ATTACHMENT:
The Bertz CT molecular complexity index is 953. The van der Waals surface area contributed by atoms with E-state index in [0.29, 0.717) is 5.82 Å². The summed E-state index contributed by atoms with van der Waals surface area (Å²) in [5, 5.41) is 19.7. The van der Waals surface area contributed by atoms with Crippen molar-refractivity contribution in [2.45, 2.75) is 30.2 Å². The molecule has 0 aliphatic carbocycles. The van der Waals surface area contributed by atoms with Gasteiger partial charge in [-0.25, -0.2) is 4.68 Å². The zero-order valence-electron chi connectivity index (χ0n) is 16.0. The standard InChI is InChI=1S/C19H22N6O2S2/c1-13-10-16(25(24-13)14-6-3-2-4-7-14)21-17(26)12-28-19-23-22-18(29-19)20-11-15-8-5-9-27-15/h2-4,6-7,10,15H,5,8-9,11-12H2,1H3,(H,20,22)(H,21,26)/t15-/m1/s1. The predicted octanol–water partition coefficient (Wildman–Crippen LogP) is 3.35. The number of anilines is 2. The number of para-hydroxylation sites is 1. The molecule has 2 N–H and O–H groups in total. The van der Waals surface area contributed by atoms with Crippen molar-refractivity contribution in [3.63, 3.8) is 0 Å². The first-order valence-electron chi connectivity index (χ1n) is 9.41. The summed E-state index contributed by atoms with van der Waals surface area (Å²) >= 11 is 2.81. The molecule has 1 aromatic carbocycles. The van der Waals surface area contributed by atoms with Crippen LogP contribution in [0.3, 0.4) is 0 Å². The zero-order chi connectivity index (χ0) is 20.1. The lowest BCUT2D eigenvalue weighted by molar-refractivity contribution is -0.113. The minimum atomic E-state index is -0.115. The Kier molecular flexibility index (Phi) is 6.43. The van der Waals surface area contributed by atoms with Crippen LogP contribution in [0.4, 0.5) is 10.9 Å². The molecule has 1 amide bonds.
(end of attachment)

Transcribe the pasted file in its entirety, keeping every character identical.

The Bertz CT molecular complexity index is 953. The van der Waals surface area contributed by atoms with E-state index in [0.29, 0.717) is 5.82 Å². The summed E-state index contributed by atoms with van der Waals surface area (Å²) in [5, 5.41) is 19.7. The van der Waals surface area contributed by atoms with Crippen molar-refractivity contribution in [2.45, 2.75) is 30.2 Å². The molecule has 0 aliphatic carbocycles. The van der Waals surface area contributed by atoms with Gasteiger partial charge in [-0.25, -0.2) is 4.68 Å². The zero-order valence-electron chi connectivity index (χ0n) is 16.0. The standard InChI is InChI=1S/C19H22N6O2S2/c1-13-10-16(25(24-13)14-6-3-2-4-7-14)21-17(26)12-28-19-23-22-18(29-19)20-11-15-8-5-9-27-15/h2-4,6-7,10,15H,5,8-9,11-12H2,1H3,(H,20,22)(H,21,26)/t15-/m1/s1. The predicted octanol–water partition coefficient (Wildman–Crippen LogP) is 3.35. The number of anilines is 2. The number of para-hydroxylation sites is 1. The molecule has 2 N–H and O–H groups in total. The van der Waals surface area contributed by atoms with Crippen molar-refractivity contribution in [3.63, 3.8) is 0 Å². The first-order valence-electron chi connectivity index (χ1n) is 9.41. The summed E-state index contributed by atoms with van der Waals surface area (Å²) >= 11 is 2.81. The molecule has 1 aromatic carbocycles. The van der Waals surface area contributed by atoms with Crippen LogP contribution in [0.3, 0.4) is 0 Å². The zero-order chi connectivity index (χ0) is 20.1. The lowest BCUT2D eigenvalue weighted by molar-refractivity contribution is -0.113. The minimum atomic E-state index is -0.115. The Kier molecular flexibility index (Phi) is 6.43. The van der Waals surface area contributed by atoms with Crippen LogP contribution in [0.4, 0.5) is 10.9 Å². The molecule has 1 amide bonds.